Category: Portfolio

A Retrospective: In the Wake of Console Exclusivity

A Retrospective: In the Wake of Console Exclusivity

I won’t be playing Alan Wake for the XBox 360 any time soon. When my 360 died at the beginning of this month, I was given the choice of either paying to repair it or buying a new console. I chose the new console option, figuring it was time for an upgrade, but I couldn’t decide if I wanted to get a PlayStation 3 or stick with the XBox 360. I debated both choices for a few days because I like Microsoft and I like Sony equally; I support whatever gets me the most titles and the best experience. And while I believe both consoles do these things equally, I’d heard very good things about Naughty Dog’s Uncharted series and had yet to experience either, so I purchased a PS3.

I don’t regret my purchase, although I do regret being unable to play Alan Wake.

But more on that later.

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Clever Uses of Game Mechanics

As long as there have been video games, there have been ways to cheat in them. They range from harmless codes that change the weather in Red Dead Redemption to serious hacks that make your aim perfect in Counter-strike. There are different layers of the severity as well; while wallhacking will get you a VAC ban on Steam, it’s likely that no one is going to care if you turn on The Sims 3 and give everyone in your town some free Simoleons.

Cheating, for me, all started with the first Pokémon game. It all went downhill from there. In fact, it almost killed gaming for me.

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Microsoft’s Complete Diskinect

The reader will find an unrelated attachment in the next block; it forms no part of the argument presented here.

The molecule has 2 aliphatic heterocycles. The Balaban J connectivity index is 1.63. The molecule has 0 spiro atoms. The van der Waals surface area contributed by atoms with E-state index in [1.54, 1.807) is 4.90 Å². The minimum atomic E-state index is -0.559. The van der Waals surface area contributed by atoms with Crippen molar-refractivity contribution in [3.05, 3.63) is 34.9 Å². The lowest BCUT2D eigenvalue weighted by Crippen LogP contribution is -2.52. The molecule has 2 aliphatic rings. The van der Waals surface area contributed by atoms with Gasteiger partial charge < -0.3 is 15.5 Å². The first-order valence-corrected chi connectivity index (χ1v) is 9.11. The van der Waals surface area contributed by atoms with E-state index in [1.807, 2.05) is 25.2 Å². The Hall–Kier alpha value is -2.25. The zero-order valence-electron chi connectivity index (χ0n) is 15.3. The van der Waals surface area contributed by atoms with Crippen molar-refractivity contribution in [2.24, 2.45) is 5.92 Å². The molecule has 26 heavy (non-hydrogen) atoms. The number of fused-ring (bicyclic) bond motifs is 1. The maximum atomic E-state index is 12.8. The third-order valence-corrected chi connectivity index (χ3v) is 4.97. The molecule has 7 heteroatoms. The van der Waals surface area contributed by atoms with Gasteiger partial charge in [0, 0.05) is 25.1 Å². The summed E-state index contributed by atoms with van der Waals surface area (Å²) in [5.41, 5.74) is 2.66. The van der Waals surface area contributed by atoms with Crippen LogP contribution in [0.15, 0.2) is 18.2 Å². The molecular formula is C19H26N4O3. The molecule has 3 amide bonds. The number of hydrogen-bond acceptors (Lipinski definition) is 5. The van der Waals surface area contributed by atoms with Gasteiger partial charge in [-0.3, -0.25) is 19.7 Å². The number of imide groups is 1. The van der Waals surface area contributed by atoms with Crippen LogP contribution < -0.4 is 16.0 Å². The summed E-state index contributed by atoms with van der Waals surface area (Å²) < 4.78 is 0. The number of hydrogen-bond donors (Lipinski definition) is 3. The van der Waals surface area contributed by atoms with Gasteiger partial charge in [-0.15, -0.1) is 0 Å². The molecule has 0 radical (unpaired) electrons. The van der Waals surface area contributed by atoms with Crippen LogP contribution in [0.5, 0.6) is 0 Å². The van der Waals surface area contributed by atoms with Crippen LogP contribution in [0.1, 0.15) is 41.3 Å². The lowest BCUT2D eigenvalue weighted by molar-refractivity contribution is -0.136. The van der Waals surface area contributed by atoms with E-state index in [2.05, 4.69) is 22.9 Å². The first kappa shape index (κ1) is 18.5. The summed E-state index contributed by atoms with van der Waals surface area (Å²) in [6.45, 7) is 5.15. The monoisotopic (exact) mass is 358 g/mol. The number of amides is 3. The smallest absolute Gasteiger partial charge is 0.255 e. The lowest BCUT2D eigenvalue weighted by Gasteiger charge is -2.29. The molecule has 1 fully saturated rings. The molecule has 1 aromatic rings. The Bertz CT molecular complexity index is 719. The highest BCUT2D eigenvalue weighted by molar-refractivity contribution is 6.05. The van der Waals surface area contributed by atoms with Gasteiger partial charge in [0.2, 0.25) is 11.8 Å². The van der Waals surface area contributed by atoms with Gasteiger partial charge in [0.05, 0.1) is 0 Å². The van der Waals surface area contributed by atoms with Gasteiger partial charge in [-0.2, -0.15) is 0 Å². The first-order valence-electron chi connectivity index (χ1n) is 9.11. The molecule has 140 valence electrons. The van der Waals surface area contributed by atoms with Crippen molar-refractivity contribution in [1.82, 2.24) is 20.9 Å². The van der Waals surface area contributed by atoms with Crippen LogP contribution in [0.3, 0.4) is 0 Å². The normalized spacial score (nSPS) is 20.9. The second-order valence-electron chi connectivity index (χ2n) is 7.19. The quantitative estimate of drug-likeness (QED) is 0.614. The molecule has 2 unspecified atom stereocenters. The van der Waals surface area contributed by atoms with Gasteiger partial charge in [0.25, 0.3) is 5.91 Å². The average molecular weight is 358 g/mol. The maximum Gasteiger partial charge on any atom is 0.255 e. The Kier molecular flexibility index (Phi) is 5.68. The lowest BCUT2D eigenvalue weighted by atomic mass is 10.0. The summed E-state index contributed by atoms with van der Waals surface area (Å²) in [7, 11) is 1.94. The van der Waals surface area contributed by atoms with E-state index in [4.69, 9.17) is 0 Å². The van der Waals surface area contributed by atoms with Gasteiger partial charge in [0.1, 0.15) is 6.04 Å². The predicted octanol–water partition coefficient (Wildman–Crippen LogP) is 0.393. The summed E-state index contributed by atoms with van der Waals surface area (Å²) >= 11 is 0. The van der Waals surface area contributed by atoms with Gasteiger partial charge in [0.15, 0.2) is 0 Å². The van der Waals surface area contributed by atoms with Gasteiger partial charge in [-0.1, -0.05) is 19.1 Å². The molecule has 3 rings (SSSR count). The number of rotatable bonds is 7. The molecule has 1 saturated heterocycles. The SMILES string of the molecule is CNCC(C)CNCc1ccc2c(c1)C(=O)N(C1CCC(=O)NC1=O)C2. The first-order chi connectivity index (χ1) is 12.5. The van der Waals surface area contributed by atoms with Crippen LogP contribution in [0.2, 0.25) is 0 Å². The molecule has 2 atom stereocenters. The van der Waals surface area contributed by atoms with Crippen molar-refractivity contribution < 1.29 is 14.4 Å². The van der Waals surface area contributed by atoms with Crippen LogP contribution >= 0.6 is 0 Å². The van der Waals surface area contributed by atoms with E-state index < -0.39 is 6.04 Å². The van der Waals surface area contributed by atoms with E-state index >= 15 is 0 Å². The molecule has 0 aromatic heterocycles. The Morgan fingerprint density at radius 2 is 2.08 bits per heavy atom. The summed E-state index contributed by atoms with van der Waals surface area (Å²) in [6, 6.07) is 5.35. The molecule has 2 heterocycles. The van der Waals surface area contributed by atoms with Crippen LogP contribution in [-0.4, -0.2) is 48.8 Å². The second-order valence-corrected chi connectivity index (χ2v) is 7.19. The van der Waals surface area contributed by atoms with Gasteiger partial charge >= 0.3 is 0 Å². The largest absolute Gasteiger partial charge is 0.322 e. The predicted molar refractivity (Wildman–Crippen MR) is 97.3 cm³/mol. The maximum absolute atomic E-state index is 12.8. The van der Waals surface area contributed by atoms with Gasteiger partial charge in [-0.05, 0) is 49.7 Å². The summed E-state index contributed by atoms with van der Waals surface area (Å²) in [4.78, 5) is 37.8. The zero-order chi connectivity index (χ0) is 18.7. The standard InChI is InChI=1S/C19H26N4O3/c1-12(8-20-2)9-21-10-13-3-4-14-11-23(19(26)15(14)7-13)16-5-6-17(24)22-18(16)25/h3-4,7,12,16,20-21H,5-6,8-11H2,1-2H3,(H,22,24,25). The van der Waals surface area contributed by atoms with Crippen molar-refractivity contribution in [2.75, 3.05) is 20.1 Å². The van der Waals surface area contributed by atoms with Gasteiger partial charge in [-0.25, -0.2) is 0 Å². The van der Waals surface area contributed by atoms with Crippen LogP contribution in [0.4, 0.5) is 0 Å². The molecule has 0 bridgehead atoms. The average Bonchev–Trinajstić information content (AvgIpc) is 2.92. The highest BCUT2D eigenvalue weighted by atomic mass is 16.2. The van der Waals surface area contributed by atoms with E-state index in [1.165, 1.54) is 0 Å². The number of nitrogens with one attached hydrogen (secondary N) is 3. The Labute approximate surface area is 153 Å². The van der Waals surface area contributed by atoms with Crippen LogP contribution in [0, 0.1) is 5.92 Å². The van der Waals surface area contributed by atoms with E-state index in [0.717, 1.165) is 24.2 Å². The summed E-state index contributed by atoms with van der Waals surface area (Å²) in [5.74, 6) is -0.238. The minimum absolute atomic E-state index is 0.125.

Add half a cup of surrealism, two dashes of Cirque du Soleil, and several hundred white ponchos together and the end result is the latest recipe for gaming disaster–the XBox 360’s Kinect.

After Sunday’s pre-E3 engagement party, Microsoft proved itself to be teetering out of touch rather than ensconced firmly on the edge of innovation. Unfortunately, instead of redeeming itself the following day by expanding on the Kinect’s capabilities, the company only dug itself in a deeper hole with a presentation that continuously fell short.

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Mr. Marston, I Implore You to Care

Red Dead Redemption is John Marston’s story and not mine. This has become somewhat of a mantra as I follow the antihero to the end of the West and back. I use it to explain his odd choices of company, his sometimes off-putting quips, and the entire part of the game that takes place in Mexico. But by divorcing myself from the avatar constantly, by forgiving narrative blunders and being forced to justify poor characterization, I am removing player agency–and effectively making the game mean a little less each time.

Eventually, it adds up.

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A Second Look: Majora’s Mask

Everyone remembers The Legend of Zelda: Ocarina of Time, but how many people remember The Legend of Zelda: Majora’s Mask? Well, a lot of gamers probably do, but not in the fondest of lights. As a game, MM really frustrated many of its players with a non-traditional plot and a tedious time travel mechanic; the latter a feature that was considered so aggravating it caused many people to just turn off their Nintendo 64 and never look that title’s way again.

Recently, I found my N64 along with a copy of Majora’s Mask and Ocarina of Time. Remembering both my intense love for OoT and intense hatred of MM, I let curiosity get the best of me and set out to save Termina–once and for all.

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How to Train Your Hype Dragon

I have a list in my head. It’s like the list that the Bride in Kill Bill keeps, only instead of people who tried to do me in on my wedding day, it’s a list of video games that broke my heart and crushed my dreams. Get out the Companion Cube plushie, and I’ll show you where the bad video games touched me.

See, for me and most gamers, the hype machine is a double-edged sword. We hate it, we love it, and we’re addicted to the process.

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